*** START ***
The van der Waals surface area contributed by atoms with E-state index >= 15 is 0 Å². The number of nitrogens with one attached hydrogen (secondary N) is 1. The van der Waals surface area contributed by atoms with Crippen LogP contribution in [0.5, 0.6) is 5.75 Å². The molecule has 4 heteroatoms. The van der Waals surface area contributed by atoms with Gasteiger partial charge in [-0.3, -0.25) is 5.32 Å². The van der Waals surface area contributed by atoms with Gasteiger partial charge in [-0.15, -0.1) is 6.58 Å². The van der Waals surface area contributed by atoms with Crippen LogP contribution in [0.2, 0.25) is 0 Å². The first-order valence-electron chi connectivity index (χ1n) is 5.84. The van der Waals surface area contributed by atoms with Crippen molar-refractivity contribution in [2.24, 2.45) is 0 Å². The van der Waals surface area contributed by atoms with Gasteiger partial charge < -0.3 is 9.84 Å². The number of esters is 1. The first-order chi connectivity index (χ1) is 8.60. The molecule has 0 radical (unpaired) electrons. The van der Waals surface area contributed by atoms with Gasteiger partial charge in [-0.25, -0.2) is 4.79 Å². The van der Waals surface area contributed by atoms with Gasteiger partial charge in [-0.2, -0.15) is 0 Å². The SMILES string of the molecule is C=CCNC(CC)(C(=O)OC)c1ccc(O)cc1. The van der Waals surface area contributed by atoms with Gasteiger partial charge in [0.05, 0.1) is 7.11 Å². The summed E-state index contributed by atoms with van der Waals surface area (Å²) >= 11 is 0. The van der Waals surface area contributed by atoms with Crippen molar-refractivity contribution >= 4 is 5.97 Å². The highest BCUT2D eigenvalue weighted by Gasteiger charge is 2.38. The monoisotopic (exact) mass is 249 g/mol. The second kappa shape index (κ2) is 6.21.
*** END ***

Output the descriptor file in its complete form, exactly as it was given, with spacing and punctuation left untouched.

The van der Waals surface area contributed by atoms with E-state index >= 15 is 0 Å². The number of nitrogens with one attached hydrogen (secondary N) is 1. The van der Waals surface area contributed by atoms with Crippen LogP contribution in [0.5, 0.6) is 5.75 Å². The molecule has 4 heteroatoms. The van der Waals surface area contributed by atoms with Gasteiger partial charge in [-0.3, -0.25) is 5.32 Å². The van der Waals surface area contributed by atoms with Gasteiger partial charge in [-0.15, -0.1) is 6.58 Å². The van der Waals surface area contributed by atoms with Crippen LogP contribution in [0.2, 0.25) is 0 Å². The first-order valence-electron chi connectivity index (χ1n) is 5.84. The van der Waals surface area contributed by atoms with Crippen molar-refractivity contribution in [2.24, 2.45) is 0 Å². The van der Waals surface area contributed by atoms with Gasteiger partial charge < -0.3 is 9.84 Å². The number of esters is 1. The first-order chi connectivity index (χ1) is 8.60. The molecule has 0 radical (unpaired) electrons. The van der Waals surface area contributed by atoms with Gasteiger partial charge in [-0.25, -0.2) is 4.79 Å². The van der Waals surface area contributed by atoms with Gasteiger partial charge in [-0.2, -0.15) is 0 Å². The SMILES string of the molecule is C=CCNC(CC)(C(=O)OC)c1ccc(O)cc1. The van der Waals surface area contributed by atoms with Gasteiger partial charge in [0.05, 0.1) is 7.11 Å². The summed E-state index contributed by atoms with van der Waals surface area (Å²) >= 11 is 0. The van der Waals surface area contributed by atoms with Crippen molar-refractivity contribution >= 4 is 5.97 Å². The highest BCUT2D eigenvalue weighted by Gasteiger charge is 2.38. The monoisotopic (exact) mass is 249 g/mol. The second kappa shape index (κ2) is 6.21.